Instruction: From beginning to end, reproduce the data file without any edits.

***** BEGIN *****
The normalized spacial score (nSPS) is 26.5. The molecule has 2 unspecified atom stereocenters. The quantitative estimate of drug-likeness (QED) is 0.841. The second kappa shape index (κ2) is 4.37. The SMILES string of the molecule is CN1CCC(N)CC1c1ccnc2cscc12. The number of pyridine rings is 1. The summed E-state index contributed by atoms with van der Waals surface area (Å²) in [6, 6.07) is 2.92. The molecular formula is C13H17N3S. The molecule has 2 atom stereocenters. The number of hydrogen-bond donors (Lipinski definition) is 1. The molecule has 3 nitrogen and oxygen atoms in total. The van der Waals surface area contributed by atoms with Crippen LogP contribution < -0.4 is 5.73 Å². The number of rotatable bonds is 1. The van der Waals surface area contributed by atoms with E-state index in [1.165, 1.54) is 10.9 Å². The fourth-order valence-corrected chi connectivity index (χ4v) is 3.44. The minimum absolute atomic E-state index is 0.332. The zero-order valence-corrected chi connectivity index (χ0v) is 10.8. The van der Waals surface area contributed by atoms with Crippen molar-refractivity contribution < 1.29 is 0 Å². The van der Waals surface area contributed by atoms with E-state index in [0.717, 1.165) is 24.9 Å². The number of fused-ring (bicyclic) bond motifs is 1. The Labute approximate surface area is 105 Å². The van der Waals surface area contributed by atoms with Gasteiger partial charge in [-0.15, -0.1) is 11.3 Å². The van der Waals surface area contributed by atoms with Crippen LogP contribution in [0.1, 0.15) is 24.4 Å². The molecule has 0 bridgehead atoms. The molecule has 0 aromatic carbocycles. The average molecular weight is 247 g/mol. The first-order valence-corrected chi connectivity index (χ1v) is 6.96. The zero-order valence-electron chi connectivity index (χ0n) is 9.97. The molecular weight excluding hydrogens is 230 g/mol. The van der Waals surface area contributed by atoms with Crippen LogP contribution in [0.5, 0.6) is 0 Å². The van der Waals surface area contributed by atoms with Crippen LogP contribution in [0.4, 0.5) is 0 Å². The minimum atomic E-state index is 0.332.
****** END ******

The normalized spacial score (nSPS) is 26.5. The molecule has 2 unspecified atom stereocenters. The quantitative estimate of drug-likeness (QED) is 0.841. The second kappa shape index (κ2) is 4.37. The SMILES string of the molecule is CN1CCC(N)CC1c1ccnc2cscc12. The number of pyridine rings is 1. The summed E-state index contributed by atoms with van der Waals surface area (Å²) in [6, 6.07) is 2.92. The molecular formula is C13H17N3S. The molecule has 2 atom stereocenters. The number of hydrogen-bond donors (Lipinski definition) is 1. The molecule has 3 nitrogen and oxygen atoms in total. The van der Waals surface area contributed by atoms with Crippen LogP contribution < -0.4 is 5.73 Å². The number of rotatable bonds is 1. The van der Waals surface area contributed by atoms with E-state index in [1.165, 1.54) is 10.9 Å². The fourth-order valence-corrected chi connectivity index (χ4v) is 3.44. The minimum absolute atomic E-state index is 0.332. The zero-order valence-corrected chi connectivity index (χ0v) is 10.8. The van der Waals surface area contributed by atoms with Crippen molar-refractivity contribution < 1.29 is 0 Å². The van der Waals surface area contributed by atoms with E-state index in [0.717, 1.165) is 24.9 Å². The number of fused-ring (bicyclic) bond motifs is 1. The Labute approximate surface area is 105 Å². The van der Waals surface area contributed by atoms with Gasteiger partial charge in [-0.15, -0.1) is 11.3 Å². The van der Waals surface area contributed by atoms with Crippen LogP contribution in [0.1, 0.15) is 24.4 Å². The molecule has 0 bridgehead atoms. The molecule has 0 aromatic carbocycles. The average molecular weight is 247 g/mol. The first-order valence-corrected chi connectivity index (χ1v) is 6.96. The zero-order valence-electron chi connectivity index (χ0n) is 9.97. The molecular weight excluding hydrogens is 230 g/mol. The van der Waals surface area contributed by atoms with Crippen LogP contribution in [0.5, 0.6) is 0 Å². The van der Waals surface area contributed by atoms with Crippen LogP contribution in [0.4, 0.5) is 0 Å². The minimum atomic E-state index is 0.332.